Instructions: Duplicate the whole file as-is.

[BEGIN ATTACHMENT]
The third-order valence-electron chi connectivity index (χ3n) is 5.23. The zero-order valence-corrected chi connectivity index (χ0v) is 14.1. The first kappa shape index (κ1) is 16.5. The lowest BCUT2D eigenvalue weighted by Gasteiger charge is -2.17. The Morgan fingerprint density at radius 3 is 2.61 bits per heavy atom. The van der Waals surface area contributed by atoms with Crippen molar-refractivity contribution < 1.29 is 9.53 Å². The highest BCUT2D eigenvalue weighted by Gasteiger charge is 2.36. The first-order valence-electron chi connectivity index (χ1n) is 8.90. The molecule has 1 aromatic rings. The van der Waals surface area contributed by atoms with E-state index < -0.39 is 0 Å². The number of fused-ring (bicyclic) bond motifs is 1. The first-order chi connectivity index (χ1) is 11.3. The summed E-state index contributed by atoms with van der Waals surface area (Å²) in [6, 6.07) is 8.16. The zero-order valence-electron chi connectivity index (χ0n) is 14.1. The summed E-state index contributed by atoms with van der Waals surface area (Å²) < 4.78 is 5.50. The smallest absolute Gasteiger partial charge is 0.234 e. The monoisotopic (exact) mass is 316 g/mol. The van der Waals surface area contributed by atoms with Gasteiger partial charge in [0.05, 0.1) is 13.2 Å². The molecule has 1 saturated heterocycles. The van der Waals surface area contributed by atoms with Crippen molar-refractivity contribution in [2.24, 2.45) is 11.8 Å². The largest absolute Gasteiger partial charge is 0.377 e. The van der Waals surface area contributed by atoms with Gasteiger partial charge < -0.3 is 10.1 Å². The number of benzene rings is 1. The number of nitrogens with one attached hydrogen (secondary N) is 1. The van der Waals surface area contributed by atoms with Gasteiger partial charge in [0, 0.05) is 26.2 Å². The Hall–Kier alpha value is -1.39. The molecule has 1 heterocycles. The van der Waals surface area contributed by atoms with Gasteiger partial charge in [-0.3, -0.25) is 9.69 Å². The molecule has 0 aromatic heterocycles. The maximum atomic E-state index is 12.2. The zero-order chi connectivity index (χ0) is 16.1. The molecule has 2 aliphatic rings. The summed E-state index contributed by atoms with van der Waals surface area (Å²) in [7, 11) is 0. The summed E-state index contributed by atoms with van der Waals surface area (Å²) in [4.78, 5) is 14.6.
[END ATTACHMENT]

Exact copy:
The third-order valence-electron chi connectivity index (χ3n) is 5.23. The zero-order valence-corrected chi connectivity index (χ0v) is 14.1. The first kappa shape index (κ1) is 16.5. The lowest BCUT2D eigenvalue weighted by Gasteiger charge is -2.17. The Morgan fingerprint density at radius 3 is 2.61 bits per heavy atom. The van der Waals surface area contributed by atoms with Crippen molar-refractivity contribution < 1.29 is 9.53 Å². The highest BCUT2D eigenvalue weighted by Gasteiger charge is 2.36. The first-order valence-electron chi connectivity index (χ1n) is 8.90. The molecule has 1 aromatic rings. The van der Waals surface area contributed by atoms with E-state index < -0.39 is 0 Å². The number of fused-ring (bicyclic) bond motifs is 1. The first-order chi connectivity index (χ1) is 11.3. The summed E-state index contributed by atoms with van der Waals surface area (Å²) in [6, 6.07) is 8.16. The zero-order valence-electron chi connectivity index (χ0n) is 14.1. The summed E-state index contributed by atoms with van der Waals surface area (Å²) < 4.78 is 5.50. The smallest absolute Gasteiger partial charge is 0.234 e. The monoisotopic (exact) mass is 316 g/mol. The van der Waals surface area contributed by atoms with Gasteiger partial charge in [0.05, 0.1) is 13.2 Å². The molecule has 1 saturated heterocycles. The van der Waals surface area contributed by atoms with Crippen molar-refractivity contribution in [2.24, 2.45) is 11.8 Å². The largest absolute Gasteiger partial charge is 0.377 e. The van der Waals surface area contributed by atoms with Gasteiger partial charge < -0.3 is 10.1 Å². The number of benzene rings is 1. The number of nitrogens with one attached hydrogen (secondary N) is 1. The van der Waals surface area contributed by atoms with Gasteiger partial charge in [0, 0.05) is 26.2 Å². The Hall–Kier alpha value is -1.39. The molecule has 1 heterocycles. The van der Waals surface area contributed by atoms with Gasteiger partial charge in [-0.3, -0.25) is 9.69 Å². The molecule has 0 aromatic heterocycles. The maximum atomic E-state index is 12.2. The zero-order chi connectivity index (χ0) is 16.1. The molecule has 2 aliphatic rings. The summed E-state index contributed by atoms with van der Waals surface area (Å²) in [7, 11) is 0. The summed E-state index contributed by atoms with van der Waals surface area (Å²) in [4.78, 5) is 14.6.